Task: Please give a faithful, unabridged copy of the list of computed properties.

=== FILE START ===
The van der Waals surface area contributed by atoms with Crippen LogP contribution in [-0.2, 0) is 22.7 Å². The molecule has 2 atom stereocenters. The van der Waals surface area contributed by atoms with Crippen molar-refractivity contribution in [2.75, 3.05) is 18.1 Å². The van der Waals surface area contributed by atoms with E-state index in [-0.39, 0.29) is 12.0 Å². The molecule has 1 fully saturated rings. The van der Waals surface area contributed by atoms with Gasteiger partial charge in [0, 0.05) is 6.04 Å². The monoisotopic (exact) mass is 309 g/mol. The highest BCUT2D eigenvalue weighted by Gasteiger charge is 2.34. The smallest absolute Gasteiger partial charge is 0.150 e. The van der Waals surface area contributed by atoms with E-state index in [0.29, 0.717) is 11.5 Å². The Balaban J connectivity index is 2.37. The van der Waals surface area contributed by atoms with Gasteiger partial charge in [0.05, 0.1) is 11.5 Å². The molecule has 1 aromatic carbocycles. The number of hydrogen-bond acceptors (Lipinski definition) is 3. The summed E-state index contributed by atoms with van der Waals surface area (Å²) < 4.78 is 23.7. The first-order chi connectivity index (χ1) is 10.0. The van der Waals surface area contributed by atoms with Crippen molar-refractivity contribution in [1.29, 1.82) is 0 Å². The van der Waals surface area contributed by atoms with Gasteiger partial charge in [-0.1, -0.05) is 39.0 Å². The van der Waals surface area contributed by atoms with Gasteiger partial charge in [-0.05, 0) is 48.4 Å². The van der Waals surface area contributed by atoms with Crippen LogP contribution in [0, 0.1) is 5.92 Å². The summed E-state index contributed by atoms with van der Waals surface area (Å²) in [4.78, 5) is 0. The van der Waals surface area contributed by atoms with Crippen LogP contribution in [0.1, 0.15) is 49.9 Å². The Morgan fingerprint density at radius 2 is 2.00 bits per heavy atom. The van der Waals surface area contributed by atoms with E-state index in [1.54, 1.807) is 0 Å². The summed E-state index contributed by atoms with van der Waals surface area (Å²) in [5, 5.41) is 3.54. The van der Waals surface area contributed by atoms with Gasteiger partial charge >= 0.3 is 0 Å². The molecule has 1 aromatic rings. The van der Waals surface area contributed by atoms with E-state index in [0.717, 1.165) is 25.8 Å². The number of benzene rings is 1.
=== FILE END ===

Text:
The van der Waals surface area contributed by atoms with Crippen LogP contribution in [-0.2, 0) is 22.7 Å². The molecule has 2 atom stereocenters. The van der Waals surface area contributed by atoms with Crippen molar-refractivity contribution in [2.75, 3.05) is 18.1 Å². The van der Waals surface area contributed by atoms with E-state index in [-0.39, 0.29) is 12.0 Å². The molecule has 1 fully saturated rings. The van der Waals surface area contributed by atoms with Gasteiger partial charge in [0, 0.05) is 6.04 Å². The monoisotopic (exact) mass is 309 g/mol. The highest BCUT2D eigenvalue weighted by Gasteiger charge is 2.34. The smallest absolute Gasteiger partial charge is 0.150 e. The van der Waals surface area contributed by atoms with E-state index in [0.29, 0.717) is 11.5 Å². The Balaban J connectivity index is 2.37. The van der Waals surface area contributed by atoms with Gasteiger partial charge in [0.05, 0.1) is 11.5 Å². The molecule has 1 aromatic carbocycles. The number of hydrogen-bond acceptors (Lipinski definition) is 3. The summed E-state index contributed by atoms with van der Waals surface area (Å²) < 4.78 is 23.7. The first-order chi connectivity index (χ1) is 10.0. The van der Waals surface area contributed by atoms with Crippen molar-refractivity contribution in [1.29, 1.82) is 0 Å². The van der Waals surface area contributed by atoms with Gasteiger partial charge in [-0.1, -0.05) is 39.0 Å². The van der Waals surface area contributed by atoms with Gasteiger partial charge in [-0.05, 0) is 48.4 Å². The van der Waals surface area contributed by atoms with Crippen LogP contribution in [0, 0.1) is 5.92 Å². The summed E-state index contributed by atoms with van der Waals surface area (Å²) in [4.78, 5) is 0. The van der Waals surface area contributed by atoms with Crippen LogP contribution in [0.1, 0.15) is 49.9 Å². The Morgan fingerprint density at radius 2 is 2.00 bits per heavy atom. The van der Waals surface area contributed by atoms with E-state index in [1.54, 1.807) is 0 Å². The summed E-state index contributed by atoms with van der Waals surface area (Å²) in [5, 5.41) is 3.54. The van der Waals surface area contributed by atoms with Gasteiger partial charge >= 0.3 is 0 Å². The molecule has 1 aromatic rings. The van der Waals surface area contributed by atoms with E-state index in [0.717, 1.165) is 25.8 Å². The number of benzene rings is 1.